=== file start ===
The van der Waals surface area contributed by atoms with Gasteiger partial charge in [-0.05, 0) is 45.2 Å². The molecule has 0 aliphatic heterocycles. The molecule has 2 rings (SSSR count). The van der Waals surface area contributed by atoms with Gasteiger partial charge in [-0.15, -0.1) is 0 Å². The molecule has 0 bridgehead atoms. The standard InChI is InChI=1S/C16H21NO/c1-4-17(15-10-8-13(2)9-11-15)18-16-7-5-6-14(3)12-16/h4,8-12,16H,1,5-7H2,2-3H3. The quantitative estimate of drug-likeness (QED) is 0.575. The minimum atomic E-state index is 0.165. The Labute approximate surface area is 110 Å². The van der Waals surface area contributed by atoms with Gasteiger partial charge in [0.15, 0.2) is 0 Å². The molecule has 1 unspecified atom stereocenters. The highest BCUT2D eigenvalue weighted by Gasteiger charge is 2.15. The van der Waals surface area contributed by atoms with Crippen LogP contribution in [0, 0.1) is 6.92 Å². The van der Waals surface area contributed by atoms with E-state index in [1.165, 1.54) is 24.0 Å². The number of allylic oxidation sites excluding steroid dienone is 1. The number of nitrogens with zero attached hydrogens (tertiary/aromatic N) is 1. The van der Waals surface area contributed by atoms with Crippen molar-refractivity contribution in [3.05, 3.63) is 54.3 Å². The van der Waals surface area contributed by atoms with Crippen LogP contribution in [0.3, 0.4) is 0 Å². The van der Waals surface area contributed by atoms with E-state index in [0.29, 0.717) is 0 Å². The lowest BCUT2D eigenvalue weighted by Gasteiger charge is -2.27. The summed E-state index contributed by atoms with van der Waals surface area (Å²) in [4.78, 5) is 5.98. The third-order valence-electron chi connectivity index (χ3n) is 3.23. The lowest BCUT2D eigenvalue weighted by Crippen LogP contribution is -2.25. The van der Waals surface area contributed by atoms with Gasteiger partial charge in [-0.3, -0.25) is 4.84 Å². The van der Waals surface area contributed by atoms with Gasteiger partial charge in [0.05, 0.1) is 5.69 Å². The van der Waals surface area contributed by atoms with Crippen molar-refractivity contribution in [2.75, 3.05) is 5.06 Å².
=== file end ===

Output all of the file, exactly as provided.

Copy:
The van der Waals surface area contributed by atoms with Gasteiger partial charge in [-0.05, 0) is 45.2 Å². The molecule has 0 aliphatic heterocycles. The molecule has 2 rings (SSSR count). The van der Waals surface area contributed by atoms with Gasteiger partial charge in [-0.15, -0.1) is 0 Å². The molecule has 0 bridgehead atoms. The standard InChI is InChI=1S/C16H21NO/c1-4-17(15-10-8-13(2)9-11-15)18-16-7-5-6-14(3)12-16/h4,8-12,16H,1,5-7H2,2-3H3. The quantitative estimate of drug-likeness (QED) is 0.575. The minimum atomic E-state index is 0.165. The Labute approximate surface area is 110 Å². The van der Waals surface area contributed by atoms with Gasteiger partial charge in [0.15, 0.2) is 0 Å². The molecule has 1 unspecified atom stereocenters. The highest BCUT2D eigenvalue weighted by Gasteiger charge is 2.15. The van der Waals surface area contributed by atoms with Crippen LogP contribution in [0, 0.1) is 6.92 Å². The van der Waals surface area contributed by atoms with E-state index in [1.165, 1.54) is 24.0 Å². The number of allylic oxidation sites excluding steroid dienone is 1. The number of nitrogens with zero attached hydrogens (tertiary/aromatic N) is 1. The van der Waals surface area contributed by atoms with Crippen molar-refractivity contribution in [3.05, 3.63) is 54.3 Å². The van der Waals surface area contributed by atoms with Crippen LogP contribution in [0.3, 0.4) is 0 Å². The van der Waals surface area contributed by atoms with E-state index in [0.29, 0.717) is 0 Å². The lowest BCUT2D eigenvalue weighted by Gasteiger charge is -2.27. The summed E-state index contributed by atoms with van der Waals surface area (Å²) in [4.78, 5) is 5.98. The third-order valence-electron chi connectivity index (χ3n) is 3.23. The lowest BCUT2D eigenvalue weighted by Crippen LogP contribution is -2.25. The van der Waals surface area contributed by atoms with Gasteiger partial charge in [-0.3, -0.25) is 4.84 Å². The van der Waals surface area contributed by atoms with Gasteiger partial charge in [0.05, 0.1) is 5.69 Å². The van der Waals surface area contributed by atoms with Crippen molar-refractivity contribution in [2.75, 3.05) is 5.06 Å².